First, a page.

Lebanon’s Hidden Dangers

Daniel L. Byman
Daniel L. Byman
Daniel L. Byman Director and Professor, Security Studies Program - Georgetown University, Nonresident Senior Fellow - Foreign Policy, Center for Middle East Policy

March 1, 2005

A dark specter looms over Lebanon as the democratic momentum grows to oust Syrian forces: the risk of civil war. From 1975 to 1990, a bloody civil conflict claimed about 150,000 Lebanese lives. Many of the problems that plagued Lebanon in the past may recur in different forms or, worse yet, new forms should Syrian troops withdraw. This fear should not stop the international community from pressing Damascus to end its brutal occupation, but steps must be taken to ensure that freedom and peace remain long after Syria is gone.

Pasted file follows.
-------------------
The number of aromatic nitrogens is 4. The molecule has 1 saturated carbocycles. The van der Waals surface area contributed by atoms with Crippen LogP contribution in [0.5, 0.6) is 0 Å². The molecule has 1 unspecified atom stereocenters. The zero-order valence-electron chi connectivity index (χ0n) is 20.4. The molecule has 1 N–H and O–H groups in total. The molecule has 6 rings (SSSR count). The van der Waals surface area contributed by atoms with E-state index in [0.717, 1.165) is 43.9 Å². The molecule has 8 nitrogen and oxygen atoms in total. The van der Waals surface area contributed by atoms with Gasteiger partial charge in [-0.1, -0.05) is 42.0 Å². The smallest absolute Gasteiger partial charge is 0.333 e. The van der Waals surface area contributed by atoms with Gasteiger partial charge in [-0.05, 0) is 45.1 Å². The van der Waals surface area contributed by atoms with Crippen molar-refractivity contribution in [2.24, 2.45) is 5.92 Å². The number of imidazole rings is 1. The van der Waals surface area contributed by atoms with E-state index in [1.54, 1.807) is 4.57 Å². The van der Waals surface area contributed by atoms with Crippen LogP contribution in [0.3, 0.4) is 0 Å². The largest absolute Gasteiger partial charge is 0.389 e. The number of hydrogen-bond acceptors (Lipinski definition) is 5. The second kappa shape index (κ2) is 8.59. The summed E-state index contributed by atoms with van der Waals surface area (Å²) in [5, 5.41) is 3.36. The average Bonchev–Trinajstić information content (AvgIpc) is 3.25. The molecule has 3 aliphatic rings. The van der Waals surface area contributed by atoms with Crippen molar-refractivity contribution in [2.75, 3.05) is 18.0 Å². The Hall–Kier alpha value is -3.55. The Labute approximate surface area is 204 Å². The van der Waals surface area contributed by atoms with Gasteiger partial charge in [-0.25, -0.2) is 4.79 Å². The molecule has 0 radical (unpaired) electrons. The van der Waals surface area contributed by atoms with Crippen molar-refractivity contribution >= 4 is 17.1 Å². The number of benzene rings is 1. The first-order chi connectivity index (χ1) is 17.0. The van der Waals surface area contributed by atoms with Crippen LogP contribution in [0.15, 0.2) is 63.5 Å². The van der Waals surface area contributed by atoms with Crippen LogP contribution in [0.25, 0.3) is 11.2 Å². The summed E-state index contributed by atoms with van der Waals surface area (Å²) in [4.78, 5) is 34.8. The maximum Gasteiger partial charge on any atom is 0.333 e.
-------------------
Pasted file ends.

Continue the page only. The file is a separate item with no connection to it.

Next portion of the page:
Lebanon was an island of democracy in the Middle East until its civil war began in 1975. The war had many causes, including political meddling by Iraq, Syria, and other neighbors; the Israeli-Palestinian border war; a frozen political system that gave disproportionate power to the country’s Christian minority; and a weak government that could not prevent minor spats from escalating into violence. The war ended only when Syria forcibly intervened, crushing dissent and imposing a brutal peace by deploying tens of thousands of troops and intelligence agents. Many Lebanese accepted Syria’s presence as the price of stability. But today, their patience is at an end.

The good news is that most Lebanese recognize that a return to civil war would be disastrous. The bad news is…

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